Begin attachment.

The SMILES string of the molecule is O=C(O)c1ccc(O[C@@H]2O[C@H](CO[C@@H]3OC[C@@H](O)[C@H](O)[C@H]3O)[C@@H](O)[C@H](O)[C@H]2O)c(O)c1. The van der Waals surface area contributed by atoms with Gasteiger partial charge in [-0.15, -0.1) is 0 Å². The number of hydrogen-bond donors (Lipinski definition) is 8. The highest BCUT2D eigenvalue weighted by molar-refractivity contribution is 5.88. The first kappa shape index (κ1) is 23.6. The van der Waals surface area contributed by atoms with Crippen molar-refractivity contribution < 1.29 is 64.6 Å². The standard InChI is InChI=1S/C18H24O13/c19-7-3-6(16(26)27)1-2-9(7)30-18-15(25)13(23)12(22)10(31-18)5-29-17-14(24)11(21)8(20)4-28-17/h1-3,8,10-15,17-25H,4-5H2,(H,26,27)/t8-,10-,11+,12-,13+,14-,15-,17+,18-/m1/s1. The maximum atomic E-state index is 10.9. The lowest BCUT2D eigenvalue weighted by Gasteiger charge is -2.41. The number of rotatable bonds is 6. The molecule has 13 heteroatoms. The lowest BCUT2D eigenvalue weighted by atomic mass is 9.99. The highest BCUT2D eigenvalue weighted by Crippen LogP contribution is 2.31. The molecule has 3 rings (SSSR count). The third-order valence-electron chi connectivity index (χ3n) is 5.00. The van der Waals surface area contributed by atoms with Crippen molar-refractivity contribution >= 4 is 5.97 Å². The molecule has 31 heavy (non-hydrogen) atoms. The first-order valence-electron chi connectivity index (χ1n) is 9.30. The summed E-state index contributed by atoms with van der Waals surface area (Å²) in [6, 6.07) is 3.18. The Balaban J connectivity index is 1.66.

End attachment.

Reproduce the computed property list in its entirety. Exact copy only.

The SMILES string of the molecule is O=C(O)c1ccc(O[C@@H]2O[C@H](CO[C@@H]3OC[C@@H](O)[C@H](O)[C@H]3O)[C@@H](O)[C@H](O)[C@H]2O)c(O)c1. The van der Waals surface area contributed by atoms with Gasteiger partial charge in [-0.15, -0.1) is 0 Å². The number of hydrogen-bond donors (Lipinski definition) is 8. The highest BCUT2D eigenvalue weighted by molar-refractivity contribution is 5.88. The first kappa shape index (κ1) is 23.6. The van der Waals surface area contributed by atoms with Crippen molar-refractivity contribution < 1.29 is 64.6 Å². The standard InChI is InChI=1S/C18H24O13/c19-7-3-6(16(26)27)1-2-9(7)30-18-15(25)13(23)12(22)10(31-18)5-29-17-14(24)11(21)8(20)4-28-17/h1-3,8,10-15,17-25H,4-5H2,(H,26,27)/t8-,10-,11+,12-,13+,14-,15-,17+,18-/m1/s1. The maximum atomic E-state index is 10.9. The lowest BCUT2D eigenvalue weighted by Gasteiger charge is -2.41. The number of rotatable bonds is 6. The molecule has 13 heteroatoms. The lowest BCUT2D eigenvalue weighted by atomic mass is 9.99. The highest BCUT2D eigenvalue weighted by Crippen LogP contribution is 2.31. The molecule has 3 rings (SSSR count). The third-order valence-electron chi connectivity index (χ3n) is 5.00. The van der Waals surface area contributed by atoms with Crippen molar-refractivity contribution >= 4 is 5.97 Å². The molecule has 31 heavy (non-hydrogen) atoms. The first-order valence-electron chi connectivity index (χ1n) is 9.30. The summed E-state index contributed by atoms with van der Waals surface area (Å²) in [6, 6.07) is 3.18. The Balaban J connectivity index is 1.66.